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River Phoenix stars as young Brian Ellsworth, who suffers from an undiagnosed case of the reading disorder dyslexia. Frustrated and ashamed because he can't read or write, he takes out his anger by defacing a school hallway in "Backwards: The Riddle of Dyslexia," airing as an "ABC Afterschool Specials" presentation WEDNESDAY, MARCH 7, 1984 (4:30-5:30 p.m., EST), on the ABC Television Network.
"WEHTA FALBKS WITH RIANSIS"
River's minor role in Celebrity did not go unnoticed it seems since shortly thereafter he was offered the lead role no less in what, remarkably, was only his third television project. Shot in 1983 and released in 1984, it was an after-school educational program made for TV on the subject of dyslexia, a difficulty with reading and writing which a person has because of a slight disorder of the brain.
In thirty-five minutes, this program shows the effects of dyslexia on a young boy, the difficulties he meets in his daily life and the consequences on his own behavior at home and at school. It goes from an unsuccessful attempt to read the wheat flakes box at breakfast time and the menu at the college canteen through to even being unable to follow the white lines on the running track. But it could obviously have very bad results on the cultural development of young people suffering from dyslexia. The positive aim of the program is to demonstrate how dyslexic people can be helped by people around them and specialists. It gives the name of many illustrious people who not only had a very successful life but also became famous despite suffering from dyslexia: among them the physicist Albert Einstein, U.S. President Woodrow Wilson and the athlete Bruce Jenner.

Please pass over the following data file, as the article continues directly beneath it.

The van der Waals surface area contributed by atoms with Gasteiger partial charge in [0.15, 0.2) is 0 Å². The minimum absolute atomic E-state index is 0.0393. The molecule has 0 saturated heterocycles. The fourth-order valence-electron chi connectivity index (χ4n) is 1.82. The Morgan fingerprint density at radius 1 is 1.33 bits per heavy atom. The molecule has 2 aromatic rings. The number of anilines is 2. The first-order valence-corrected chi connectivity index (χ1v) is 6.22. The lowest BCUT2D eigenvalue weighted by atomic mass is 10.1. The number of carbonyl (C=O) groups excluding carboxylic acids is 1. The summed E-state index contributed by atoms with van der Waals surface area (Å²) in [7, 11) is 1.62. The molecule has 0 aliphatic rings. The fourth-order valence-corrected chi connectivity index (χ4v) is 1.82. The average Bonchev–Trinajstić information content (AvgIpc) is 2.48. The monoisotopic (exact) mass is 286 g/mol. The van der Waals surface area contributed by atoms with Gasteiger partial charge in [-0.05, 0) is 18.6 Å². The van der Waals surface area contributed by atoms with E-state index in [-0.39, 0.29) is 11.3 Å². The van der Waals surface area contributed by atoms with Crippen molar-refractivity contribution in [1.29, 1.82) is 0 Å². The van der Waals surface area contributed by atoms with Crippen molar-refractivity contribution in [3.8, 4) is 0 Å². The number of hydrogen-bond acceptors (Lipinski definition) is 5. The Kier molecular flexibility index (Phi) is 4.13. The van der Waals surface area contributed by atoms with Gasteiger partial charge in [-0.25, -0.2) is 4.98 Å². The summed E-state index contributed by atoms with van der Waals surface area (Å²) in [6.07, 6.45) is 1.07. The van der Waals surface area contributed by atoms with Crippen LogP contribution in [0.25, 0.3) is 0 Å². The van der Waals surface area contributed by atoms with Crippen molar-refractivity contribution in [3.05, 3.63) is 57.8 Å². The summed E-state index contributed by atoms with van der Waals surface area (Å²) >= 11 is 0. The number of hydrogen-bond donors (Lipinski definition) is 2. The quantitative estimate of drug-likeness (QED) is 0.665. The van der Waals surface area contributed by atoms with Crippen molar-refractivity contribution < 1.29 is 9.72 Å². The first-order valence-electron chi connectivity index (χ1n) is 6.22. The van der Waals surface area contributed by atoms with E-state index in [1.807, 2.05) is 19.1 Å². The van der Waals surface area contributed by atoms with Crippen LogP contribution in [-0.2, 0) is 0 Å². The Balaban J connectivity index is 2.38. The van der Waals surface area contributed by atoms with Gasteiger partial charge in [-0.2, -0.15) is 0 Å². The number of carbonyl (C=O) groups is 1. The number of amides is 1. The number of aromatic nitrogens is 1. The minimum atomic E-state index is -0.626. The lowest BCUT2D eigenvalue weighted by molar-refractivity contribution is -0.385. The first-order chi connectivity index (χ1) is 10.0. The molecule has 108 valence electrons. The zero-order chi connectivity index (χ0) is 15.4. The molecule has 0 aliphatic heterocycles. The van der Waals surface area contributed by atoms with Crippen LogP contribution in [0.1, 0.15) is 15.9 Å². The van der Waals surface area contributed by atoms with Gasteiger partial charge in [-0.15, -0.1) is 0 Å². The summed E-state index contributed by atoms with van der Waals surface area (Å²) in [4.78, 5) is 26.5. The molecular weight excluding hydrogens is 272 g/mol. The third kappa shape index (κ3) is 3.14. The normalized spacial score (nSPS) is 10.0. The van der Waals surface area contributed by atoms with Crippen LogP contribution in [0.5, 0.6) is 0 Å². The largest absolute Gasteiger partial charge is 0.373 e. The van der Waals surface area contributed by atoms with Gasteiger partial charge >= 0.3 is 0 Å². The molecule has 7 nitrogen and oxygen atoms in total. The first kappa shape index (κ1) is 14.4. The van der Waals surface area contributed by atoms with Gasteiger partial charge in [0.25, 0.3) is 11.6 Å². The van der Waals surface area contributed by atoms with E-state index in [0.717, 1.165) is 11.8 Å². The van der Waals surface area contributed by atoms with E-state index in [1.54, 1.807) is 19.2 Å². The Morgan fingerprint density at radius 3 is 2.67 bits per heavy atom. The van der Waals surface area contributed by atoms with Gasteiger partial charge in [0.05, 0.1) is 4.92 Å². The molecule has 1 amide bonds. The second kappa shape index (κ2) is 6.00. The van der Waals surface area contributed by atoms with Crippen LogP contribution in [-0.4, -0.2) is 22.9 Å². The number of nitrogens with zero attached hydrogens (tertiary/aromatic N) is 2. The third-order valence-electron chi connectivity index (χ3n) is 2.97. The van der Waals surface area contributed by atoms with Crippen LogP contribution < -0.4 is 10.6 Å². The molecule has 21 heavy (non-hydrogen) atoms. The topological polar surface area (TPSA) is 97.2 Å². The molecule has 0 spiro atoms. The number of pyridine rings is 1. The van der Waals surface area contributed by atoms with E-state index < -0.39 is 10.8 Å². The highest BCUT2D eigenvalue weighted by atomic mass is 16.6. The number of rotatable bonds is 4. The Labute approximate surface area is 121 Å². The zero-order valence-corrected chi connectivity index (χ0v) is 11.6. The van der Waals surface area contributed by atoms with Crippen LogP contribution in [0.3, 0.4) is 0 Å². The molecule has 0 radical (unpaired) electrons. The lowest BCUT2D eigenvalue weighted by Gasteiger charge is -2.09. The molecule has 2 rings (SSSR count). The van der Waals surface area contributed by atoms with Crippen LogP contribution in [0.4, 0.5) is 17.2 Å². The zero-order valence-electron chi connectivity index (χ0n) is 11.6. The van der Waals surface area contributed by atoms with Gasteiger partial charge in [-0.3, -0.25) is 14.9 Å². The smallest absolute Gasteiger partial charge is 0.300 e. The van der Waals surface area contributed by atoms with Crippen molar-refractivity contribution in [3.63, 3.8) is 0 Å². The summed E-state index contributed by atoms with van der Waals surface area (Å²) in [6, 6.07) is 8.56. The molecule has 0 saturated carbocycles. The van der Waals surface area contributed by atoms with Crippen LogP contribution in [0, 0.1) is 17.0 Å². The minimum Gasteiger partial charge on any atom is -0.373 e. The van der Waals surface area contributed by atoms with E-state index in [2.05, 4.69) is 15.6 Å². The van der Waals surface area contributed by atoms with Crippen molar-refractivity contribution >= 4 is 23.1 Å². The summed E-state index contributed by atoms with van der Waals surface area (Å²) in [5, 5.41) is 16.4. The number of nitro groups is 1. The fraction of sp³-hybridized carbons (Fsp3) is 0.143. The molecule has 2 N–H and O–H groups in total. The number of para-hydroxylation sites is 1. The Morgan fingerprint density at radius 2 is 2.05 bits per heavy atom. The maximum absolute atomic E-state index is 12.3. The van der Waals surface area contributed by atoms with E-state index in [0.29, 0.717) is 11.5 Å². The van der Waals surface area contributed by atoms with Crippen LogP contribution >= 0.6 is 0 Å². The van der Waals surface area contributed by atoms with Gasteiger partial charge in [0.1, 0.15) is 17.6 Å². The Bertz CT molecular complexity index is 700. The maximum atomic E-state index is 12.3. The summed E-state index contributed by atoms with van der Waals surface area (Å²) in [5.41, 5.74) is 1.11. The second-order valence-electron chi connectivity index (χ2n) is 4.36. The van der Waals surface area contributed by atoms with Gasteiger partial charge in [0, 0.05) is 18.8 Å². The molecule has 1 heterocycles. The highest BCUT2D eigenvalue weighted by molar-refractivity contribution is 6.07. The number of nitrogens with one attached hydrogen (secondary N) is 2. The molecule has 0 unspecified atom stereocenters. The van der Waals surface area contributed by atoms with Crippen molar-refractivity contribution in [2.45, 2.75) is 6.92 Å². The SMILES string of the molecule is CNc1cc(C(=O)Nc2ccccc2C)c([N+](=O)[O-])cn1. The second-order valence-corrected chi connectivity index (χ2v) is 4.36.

This short but accurate description of the ordinary life of a young American in the eighties clearly created no special problems for River. It is remarkable to see how easily he seems to play a pupil despite the fact that he himself spent so little time attending a regular school. In fact, River's talent is self-evident in every little detail. For example, during the scene designed to demonstrate the difficulty his character experiences with writing, River deliberately uses his left hand, hence an almost illegible writing given that River himself was right-handed.
Relations between Brian Ellsworth and his teachers are very convincing but the family scenes and the link between Brian and his younger brother look especially sincere. This is very understandable when it appears than Robby is played by none other than Joaquin Phoenix and the affection between the two brothers, the characters and the real ones, is not acting but rather wholly genuine.
"Now, when I look upon the accomplishment of those years, I marvel."